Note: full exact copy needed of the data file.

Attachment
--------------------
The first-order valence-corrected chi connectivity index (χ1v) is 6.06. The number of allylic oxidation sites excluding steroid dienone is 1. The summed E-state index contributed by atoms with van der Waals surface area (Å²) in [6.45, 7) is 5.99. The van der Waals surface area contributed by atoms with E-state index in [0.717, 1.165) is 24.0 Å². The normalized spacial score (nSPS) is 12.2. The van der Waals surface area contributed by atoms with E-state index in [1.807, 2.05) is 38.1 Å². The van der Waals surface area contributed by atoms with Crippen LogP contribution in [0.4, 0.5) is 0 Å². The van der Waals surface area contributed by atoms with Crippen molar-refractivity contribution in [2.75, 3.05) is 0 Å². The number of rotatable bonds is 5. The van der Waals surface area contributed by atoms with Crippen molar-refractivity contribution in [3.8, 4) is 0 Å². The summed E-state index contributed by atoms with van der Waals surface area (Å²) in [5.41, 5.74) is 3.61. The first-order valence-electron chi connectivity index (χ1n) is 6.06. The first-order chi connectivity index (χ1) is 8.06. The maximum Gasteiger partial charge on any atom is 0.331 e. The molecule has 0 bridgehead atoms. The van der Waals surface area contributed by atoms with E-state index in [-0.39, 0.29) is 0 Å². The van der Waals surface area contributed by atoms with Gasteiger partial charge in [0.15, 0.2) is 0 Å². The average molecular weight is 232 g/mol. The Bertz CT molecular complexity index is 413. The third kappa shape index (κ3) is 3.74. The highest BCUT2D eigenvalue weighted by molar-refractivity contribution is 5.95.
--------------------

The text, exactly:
The first-order valence-corrected chi connectivity index (χ1v) is 6.06. The number of allylic oxidation sites excluding steroid dienone is 1. The summed E-state index contributed by atoms with van der Waals surface area (Å²) in [6.45, 7) is 5.99. The van der Waals surface area contributed by atoms with E-state index in [0.717, 1.165) is 24.0 Å². The normalized spacial score (nSPS) is 12.2. The van der Waals surface area contributed by atoms with E-state index in [1.807, 2.05) is 38.1 Å². The van der Waals surface area contributed by atoms with Crippen LogP contribution in [0.4, 0.5) is 0 Å². The van der Waals surface area contributed by atoms with Crippen molar-refractivity contribution in [2.75, 3.05) is 0 Å². The number of rotatable bonds is 5. The van der Waals surface area contributed by atoms with Crippen molar-refractivity contribution in [3.8, 4) is 0 Å². The summed E-state index contributed by atoms with van der Waals surface area (Å²) in [5.41, 5.74) is 3.61. The first-order valence-electron chi connectivity index (χ1n) is 6.06. The first-order chi connectivity index (χ1) is 8.06. The maximum Gasteiger partial charge on any atom is 0.331 e. The molecule has 0 bridgehead atoms. The van der Waals surface area contributed by atoms with E-state index in [-0.39, 0.29) is 0 Å². The van der Waals surface area contributed by atoms with Gasteiger partial charge in [0.15, 0.2) is 0 Å². The average molecular weight is 232 g/mol. The Bertz CT molecular complexity index is 413. The third kappa shape index (κ3) is 3.74. The highest BCUT2D eigenvalue weighted by molar-refractivity contribution is 5.95.